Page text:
Middle East should make energy sector reforms to remain competitive
Majid Jafar: “Shale oil & gas revolution in America is positive for our region;
oil prices not low by historical standards”
Majid Jafar, CEO of Crescent Petroleum and Vice-Chairman of the Crescent Group.
The CEO of the Middle East’s oldest private oil & Gas Company has called upon the region to take advantage of lower oil prices to reform the sector and enhance competitiveness.
Speaking to more than 140 experts from 20 countries at the Brookings Doha Energy Forum on a Plenary Session entitled “The Political Economy in the Middle East and Asia”, Majid Jafar, CEO of Crescent Petroleum and Vice-Chairman of the Crescent Group, highlighted that global oil prices were more likely to be affected by the supply situation in the United States and the demand growth in China, than by geopolitical events in the Middle East. He also stressed that due to regional instability and insufficient policies to maximize investment, the region’s full potential in oil & gas production was still not being realized:
“Instability in our region, combined with insufficient oil investment policies in many countries, has meant that we have been losing market share to North America and other parts of the world, even though the cost of production in our region is by far the lowest. We should now take advantage of these lower oil prices now to reform and strengthen our energy sector by tackling energy subsidies, ensuring more efficient consumption, and implementing policies to enhance private sector investment and competitiveness in our industry.”
The Brookings Doha Energy Forum is being held on 25th & 26th March, 2015 entitled: “Energy Stability – How Changes in Geopolitics and Markets Alter the Energy Landscape”, and featured keynote speakers including the Energy Ministers of Qatar and Morocco and the US State Department Special Envoy for Energy, the Secretary General of the Gas Exporting Countries Forum, as well as leading oil company executives and energy experts from Europe, Asia, and America, who discussed the latest developments in global energy markets and industry trends.
“I believe the shale oil & gas revolution of the United States was a positive development for our region since it confirmed the importance of oil & gas for the future and half the world’s resources of oil & gas are in the Middle East region,” Jafar added in his speech to the Forum, further highlighting the role of natural gas in reducing carbon emissions and tackling climate change:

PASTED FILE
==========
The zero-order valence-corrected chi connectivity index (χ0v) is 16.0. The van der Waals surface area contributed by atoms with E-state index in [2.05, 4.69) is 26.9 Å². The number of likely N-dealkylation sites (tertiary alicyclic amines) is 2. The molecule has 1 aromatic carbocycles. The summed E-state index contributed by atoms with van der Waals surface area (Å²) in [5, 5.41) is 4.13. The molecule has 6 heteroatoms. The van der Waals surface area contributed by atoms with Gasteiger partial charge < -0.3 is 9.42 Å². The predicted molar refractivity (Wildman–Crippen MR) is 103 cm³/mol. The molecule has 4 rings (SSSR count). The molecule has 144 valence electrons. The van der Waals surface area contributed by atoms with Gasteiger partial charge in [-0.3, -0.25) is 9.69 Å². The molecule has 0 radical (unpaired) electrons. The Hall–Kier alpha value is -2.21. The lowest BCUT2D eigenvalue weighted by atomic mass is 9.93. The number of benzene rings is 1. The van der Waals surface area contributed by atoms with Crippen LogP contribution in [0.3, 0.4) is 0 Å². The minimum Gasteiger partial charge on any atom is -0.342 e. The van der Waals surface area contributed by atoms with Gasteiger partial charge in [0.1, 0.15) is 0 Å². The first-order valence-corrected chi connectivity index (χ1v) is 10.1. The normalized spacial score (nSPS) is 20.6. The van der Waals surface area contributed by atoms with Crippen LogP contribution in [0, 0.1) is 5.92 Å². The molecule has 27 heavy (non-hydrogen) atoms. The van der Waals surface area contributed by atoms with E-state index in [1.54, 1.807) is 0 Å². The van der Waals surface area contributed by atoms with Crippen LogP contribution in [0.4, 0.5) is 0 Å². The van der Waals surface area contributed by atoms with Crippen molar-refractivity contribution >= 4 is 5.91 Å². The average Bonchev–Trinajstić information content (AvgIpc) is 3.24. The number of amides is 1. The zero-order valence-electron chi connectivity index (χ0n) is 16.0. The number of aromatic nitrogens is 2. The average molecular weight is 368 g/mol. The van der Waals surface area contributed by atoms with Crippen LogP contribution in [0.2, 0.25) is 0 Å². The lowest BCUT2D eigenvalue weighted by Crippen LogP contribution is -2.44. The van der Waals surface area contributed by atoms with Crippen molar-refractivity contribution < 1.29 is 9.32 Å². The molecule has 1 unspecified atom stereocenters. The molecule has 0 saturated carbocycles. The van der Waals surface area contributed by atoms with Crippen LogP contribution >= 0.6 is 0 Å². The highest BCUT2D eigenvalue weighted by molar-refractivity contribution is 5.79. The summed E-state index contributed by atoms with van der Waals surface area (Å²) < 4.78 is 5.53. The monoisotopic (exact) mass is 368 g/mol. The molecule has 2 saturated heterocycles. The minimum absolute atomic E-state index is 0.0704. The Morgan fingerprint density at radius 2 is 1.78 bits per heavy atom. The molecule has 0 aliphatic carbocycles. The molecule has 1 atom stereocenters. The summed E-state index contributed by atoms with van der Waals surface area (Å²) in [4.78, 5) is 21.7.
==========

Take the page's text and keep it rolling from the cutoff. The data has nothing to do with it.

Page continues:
“By reducing dependence on coal and increasing natural gas use the United States now has the lowest carbon emissions in over 20 years, and this lesson should be applied in other large economies like China, India and Germany where coal burning has been increasing. I truly believe that natural gas is the fuel of the 21st century, and the Middle East region can play a larger role than it is today – with almost half the world’s reserves but still less than 16% of the exports currently.”
Regarding the fall in oil prices Jafar pointed out that although the speed of the fall in oil prices last year was very rapid, with oil prices halving in less than 6 months, in fact the current level now is not so low by historical standards – since oil prices were as low as $12 per barrel only 15 years ago.
“The problems in our region are not below the ground such as technical cost of production or availability of reserves, but actually above the ground such as outdated policies, slow decision making, too much dependence on the government to manage projects, and of course political instability. But I firmly believe if we can tackle these issues in a determined manner, then our region will continue to be the most competitive energy provider for the world market for decades to come,” he added.